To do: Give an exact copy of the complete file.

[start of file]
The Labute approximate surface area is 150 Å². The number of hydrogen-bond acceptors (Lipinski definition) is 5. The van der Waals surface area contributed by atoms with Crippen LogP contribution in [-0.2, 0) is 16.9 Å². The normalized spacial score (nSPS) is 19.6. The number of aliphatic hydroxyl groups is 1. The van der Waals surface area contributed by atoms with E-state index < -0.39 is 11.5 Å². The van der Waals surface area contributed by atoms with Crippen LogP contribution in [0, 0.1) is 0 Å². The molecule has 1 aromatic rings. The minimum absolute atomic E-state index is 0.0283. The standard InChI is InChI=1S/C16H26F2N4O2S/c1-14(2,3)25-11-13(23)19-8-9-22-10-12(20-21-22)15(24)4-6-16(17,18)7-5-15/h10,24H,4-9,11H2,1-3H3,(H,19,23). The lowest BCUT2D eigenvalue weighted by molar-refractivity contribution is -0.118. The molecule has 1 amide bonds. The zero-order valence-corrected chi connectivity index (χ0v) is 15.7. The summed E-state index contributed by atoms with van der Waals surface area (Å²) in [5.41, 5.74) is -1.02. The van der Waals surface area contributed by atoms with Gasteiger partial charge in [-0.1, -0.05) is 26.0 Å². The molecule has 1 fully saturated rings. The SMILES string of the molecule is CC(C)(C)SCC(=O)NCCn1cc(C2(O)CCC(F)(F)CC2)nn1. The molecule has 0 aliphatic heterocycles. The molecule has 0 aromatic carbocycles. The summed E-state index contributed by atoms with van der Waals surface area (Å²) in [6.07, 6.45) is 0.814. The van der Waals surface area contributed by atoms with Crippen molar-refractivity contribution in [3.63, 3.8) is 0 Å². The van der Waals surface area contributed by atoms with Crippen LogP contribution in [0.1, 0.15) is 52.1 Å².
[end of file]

The Labute approximate surface area is 150 Å². The number of hydrogen-bond acceptors (Lipinski definition) is 5. The van der Waals surface area contributed by atoms with Crippen LogP contribution in [-0.2, 0) is 16.9 Å². The normalized spacial score (nSPS) is 19.6. The number of aliphatic hydroxyl groups is 1. The van der Waals surface area contributed by atoms with E-state index < -0.39 is 11.5 Å². The van der Waals surface area contributed by atoms with Crippen LogP contribution in [0, 0.1) is 0 Å². The molecule has 1 aromatic rings. The minimum absolute atomic E-state index is 0.0283. The standard InChI is InChI=1S/C16H26F2N4O2S/c1-14(2,3)25-11-13(23)19-8-9-22-10-12(20-21-22)15(24)4-6-16(17,18)7-5-15/h10,24H,4-9,11H2,1-3H3,(H,19,23). The lowest BCUT2D eigenvalue weighted by molar-refractivity contribution is -0.118. The molecule has 1 amide bonds. The zero-order valence-corrected chi connectivity index (χ0v) is 15.7. The summed E-state index contributed by atoms with van der Waals surface area (Å²) in [5.41, 5.74) is -1.02. The van der Waals surface area contributed by atoms with Gasteiger partial charge in [-0.1, -0.05) is 26.0 Å². The molecule has 1 fully saturated rings. The SMILES string of the molecule is CC(C)(C)SCC(=O)NCCn1cc(C2(O)CCC(F)(F)CC2)nn1. The molecule has 0 aliphatic heterocycles. The molecule has 0 aromatic carbocycles. The summed E-state index contributed by atoms with van der Waals surface area (Å²) in [6.07, 6.45) is 0.814. The van der Waals surface area contributed by atoms with Crippen molar-refractivity contribution in [3.63, 3.8) is 0 Å². The van der Waals surface area contributed by atoms with Crippen LogP contribution in [0.1, 0.15) is 52.1 Å².